The European Commission adopted on February 24, 2021 a new EU Strategy on Adaptation to Climate Change, setting out the pathway to prepare for the unavoidable impacts of climate change. The EU does everything within its power to mitigate climate change, domestically and internationally, to get ready to face unavoidable consequences.
Building on the 2013 the Adaptation to Climate Change strategy, the aim of the proposals is to shift the focus from understanding the problem to developing solutions, and to move from planning to implementation.
“The COVID-19 pandemic has been a stark reminder that insufficient preparation can have dire consequences. The impacts of climate change are already felt both inside and outside the European Union. The new climate adaptation strategy equips us to speed up and deepen preparations. If we get ready today, we can still build a climate-resilient tomorrow,” Executive Vice-President for the European Green Deal, Frans Timmermans said.
The economic losses from more frequent climate-related extreme weather are increasing. In the EU, these losses alone already average over EUR 12 billion per year. Conservative estimates show that exposing today’s EU economy to global warming of 3°C above pre-industrial levels would result in an annual loss of at least EUR 170 billion. Climate change affects not only the economy, but also the health and well-being of Europeans, who increasingly suffer from heat waves. The deadliest natural disaster of 2019 worldwide was the European heatwave, with 2500 deaths.
The EC will work to build a climate resilient society by improving knowledge of climate impacts and adaptation solutions, by stepping up adaptation planning and climate risk assessments, by accelerating adaptation action and by helping to strengthen climate resilience globally.
Adaptation actions must be informed by robust data and risk assessment tools that are available to all. Thus, the strategy proposes actions that push the frontiers of knowledge on adaptation to gather more and better data on climate-related risks and losses, making them available to all. Climate-ADAPT, the European platform for adaptation knowledge, will be enhanced and expanded, and a dedicated health observatory will be added to better track, analyse and prevent health impacts of climate change.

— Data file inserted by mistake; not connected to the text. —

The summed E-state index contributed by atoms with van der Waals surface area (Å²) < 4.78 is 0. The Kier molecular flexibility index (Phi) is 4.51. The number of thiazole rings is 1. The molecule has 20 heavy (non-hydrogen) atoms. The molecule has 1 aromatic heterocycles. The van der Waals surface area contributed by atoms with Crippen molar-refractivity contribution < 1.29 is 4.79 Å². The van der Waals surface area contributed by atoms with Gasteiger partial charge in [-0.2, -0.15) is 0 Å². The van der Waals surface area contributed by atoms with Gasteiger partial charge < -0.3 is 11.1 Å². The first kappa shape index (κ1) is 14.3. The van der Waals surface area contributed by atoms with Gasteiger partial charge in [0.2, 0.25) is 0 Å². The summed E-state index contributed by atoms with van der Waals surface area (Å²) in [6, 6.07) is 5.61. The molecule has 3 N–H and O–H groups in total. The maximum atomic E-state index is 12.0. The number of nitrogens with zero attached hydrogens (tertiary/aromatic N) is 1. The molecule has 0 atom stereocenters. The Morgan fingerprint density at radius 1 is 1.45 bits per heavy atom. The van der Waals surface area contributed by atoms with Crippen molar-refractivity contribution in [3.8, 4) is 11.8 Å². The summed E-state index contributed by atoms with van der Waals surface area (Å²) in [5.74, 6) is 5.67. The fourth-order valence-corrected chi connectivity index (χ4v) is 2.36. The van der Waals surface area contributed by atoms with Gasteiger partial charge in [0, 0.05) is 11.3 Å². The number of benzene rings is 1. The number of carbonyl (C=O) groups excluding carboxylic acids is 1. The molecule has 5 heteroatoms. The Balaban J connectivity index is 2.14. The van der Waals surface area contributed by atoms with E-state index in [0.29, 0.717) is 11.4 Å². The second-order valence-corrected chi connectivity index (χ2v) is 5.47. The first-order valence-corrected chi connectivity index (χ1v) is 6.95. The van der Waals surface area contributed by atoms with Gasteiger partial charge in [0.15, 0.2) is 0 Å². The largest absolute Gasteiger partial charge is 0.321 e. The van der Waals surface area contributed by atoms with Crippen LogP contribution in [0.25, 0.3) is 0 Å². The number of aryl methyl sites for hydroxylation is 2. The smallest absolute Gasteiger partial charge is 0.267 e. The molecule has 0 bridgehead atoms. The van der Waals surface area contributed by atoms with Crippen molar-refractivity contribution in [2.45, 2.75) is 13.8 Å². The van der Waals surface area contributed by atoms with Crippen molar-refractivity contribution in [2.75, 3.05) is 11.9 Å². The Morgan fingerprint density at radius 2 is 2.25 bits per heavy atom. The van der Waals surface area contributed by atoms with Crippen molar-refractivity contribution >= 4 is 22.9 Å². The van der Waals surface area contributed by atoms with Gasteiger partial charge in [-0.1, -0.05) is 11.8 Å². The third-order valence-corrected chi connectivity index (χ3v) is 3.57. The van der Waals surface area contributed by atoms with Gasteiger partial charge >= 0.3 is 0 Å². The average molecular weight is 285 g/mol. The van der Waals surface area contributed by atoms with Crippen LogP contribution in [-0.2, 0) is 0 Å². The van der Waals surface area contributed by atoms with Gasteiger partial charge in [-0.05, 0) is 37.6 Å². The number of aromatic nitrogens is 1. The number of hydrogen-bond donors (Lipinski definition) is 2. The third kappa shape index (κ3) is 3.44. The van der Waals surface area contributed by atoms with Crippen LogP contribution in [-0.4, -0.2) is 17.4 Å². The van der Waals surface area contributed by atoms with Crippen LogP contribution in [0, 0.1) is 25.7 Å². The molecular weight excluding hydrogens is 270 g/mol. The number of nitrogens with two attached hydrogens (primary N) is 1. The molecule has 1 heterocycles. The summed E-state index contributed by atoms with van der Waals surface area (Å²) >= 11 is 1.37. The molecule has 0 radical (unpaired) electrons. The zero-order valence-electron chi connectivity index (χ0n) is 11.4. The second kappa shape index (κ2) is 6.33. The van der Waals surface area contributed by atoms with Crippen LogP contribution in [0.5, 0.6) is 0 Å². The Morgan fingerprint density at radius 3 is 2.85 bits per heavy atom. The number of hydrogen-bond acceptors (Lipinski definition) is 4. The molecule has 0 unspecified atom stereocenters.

Climate change has impacts at all levels of society and across all sectors of the economy, so adaptation actions must be systemic. The Commission will continue to incorporate climate resilience considerations in all relevant policy fields. It will support the further development and implementation of adaptation strategies and plans with three cross cutting priorities: integrating adaptation into macro-fiscal policy, nature-based solutions for adaptation, and local adaptation action.
The climate change adaptation policies must match he EU’s global leadership in climate change mitigation. The Paris Agreement established a global goal on adaptation and highlighted adaptation as a key contributor to sustainable development. The EU will promote sub-national, national and regional approaches to adaptation, with a specific focus on adaptation in Africa and Small Island Developing States. It will increase the support for international climate resilience and preparedness through the provision of resources, by prioritizing action and increasing effectiveness, through the scaling up of international finance and through stronger global engagement and exchanges on adaptation. The EU will also work with international partners to close the gap in international climate finance.